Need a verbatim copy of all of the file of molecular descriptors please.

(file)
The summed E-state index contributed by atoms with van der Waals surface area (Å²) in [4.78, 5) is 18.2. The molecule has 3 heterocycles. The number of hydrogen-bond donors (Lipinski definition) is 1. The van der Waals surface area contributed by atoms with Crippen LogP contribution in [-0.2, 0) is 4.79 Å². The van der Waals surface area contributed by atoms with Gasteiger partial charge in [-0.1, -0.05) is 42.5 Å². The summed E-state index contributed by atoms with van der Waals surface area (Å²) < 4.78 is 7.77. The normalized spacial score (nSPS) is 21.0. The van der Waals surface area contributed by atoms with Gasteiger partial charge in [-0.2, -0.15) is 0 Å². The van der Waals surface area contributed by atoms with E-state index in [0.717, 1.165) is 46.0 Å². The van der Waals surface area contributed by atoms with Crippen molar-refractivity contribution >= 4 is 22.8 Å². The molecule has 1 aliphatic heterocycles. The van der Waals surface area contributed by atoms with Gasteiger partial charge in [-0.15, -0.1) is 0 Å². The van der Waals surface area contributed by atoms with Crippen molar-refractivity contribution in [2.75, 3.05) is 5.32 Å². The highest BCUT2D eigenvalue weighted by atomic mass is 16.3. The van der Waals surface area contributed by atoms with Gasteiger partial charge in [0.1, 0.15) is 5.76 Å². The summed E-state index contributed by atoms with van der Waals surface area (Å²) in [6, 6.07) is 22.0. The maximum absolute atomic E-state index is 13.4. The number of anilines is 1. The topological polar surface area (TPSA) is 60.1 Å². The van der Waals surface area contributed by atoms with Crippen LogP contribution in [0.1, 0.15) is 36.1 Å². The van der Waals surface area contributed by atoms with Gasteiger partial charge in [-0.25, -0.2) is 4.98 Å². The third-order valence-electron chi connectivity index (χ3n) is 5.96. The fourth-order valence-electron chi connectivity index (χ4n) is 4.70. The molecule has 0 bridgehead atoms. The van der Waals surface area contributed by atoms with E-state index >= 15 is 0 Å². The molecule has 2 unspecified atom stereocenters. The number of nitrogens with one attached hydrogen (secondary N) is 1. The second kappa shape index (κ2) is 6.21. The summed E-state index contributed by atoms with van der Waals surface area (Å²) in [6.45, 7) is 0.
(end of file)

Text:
The summed E-state index contributed by atoms with van der Waals surface area (Å²) in [4.78, 5) is 18.2. The molecule has 3 heterocycles. The number of hydrogen-bond donors (Lipinski definition) is 1. The van der Waals surface area contributed by atoms with Crippen LogP contribution in [-0.2, 0) is 4.79 Å². The van der Waals surface area contributed by atoms with Gasteiger partial charge in [-0.1, -0.05) is 42.5 Å². The summed E-state index contributed by atoms with van der Waals surface area (Å²) < 4.78 is 7.77. The normalized spacial score (nSPS) is 21.0. The van der Waals surface area contributed by atoms with Gasteiger partial charge in [-0.2, -0.15) is 0 Å². The van der Waals surface area contributed by atoms with E-state index in [0.717, 1.165) is 46.0 Å². The van der Waals surface area contributed by atoms with Crippen molar-refractivity contribution >= 4 is 22.8 Å². The molecule has 1 aliphatic heterocycles. The van der Waals surface area contributed by atoms with Gasteiger partial charge in [-0.15, -0.1) is 0 Å². The van der Waals surface area contributed by atoms with Crippen molar-refractivity contribution in [2.75, 3.05) is 5.32 Å². The highest BCUT2D eigenvalue weighted by atomic mass is 16.3. The van der Waals surface area contributed by atoms with Gasteiger partial charge in [0.1, 0.15) is 5.76 Å². The summed E-state index contributed by atoms with van der Waals surface area (Å²) in [6, 6.07) is 22.0. The maximum absolute atomic E-state index is 13.4. The number of anilines is 1. The topological polar surface area (TPSA) is 60.1 Å². The van der Waals surface area contributed by atoms with Crippen LogP contribution in [0.1, 0.15) is 36.1 Å². The van der Waals surface area contributed by atoms with Gasteiger partial charge in [-0.25, -0.2) is 4.98 Å². The third-order valence-electron chi connectivity index (χ3n) is 5.96. The fourth-order valence-electron chi connectivity index (χ4n) is 4.70. The molecule has 0 bridgehead atoms. The van der Waals surface area contributed by atoms with E-state index >= 15 is 0 Å². The molecule has 2 unspecified atom stereocenters. The number of nitrogens with one attached hydrogen (secondary N) is 1. The second kappa shape index (κ2) is 6.21. The summed E-state index contributed by atoms with van der Waals surface area (Å²) in [6.45, 7) is 0.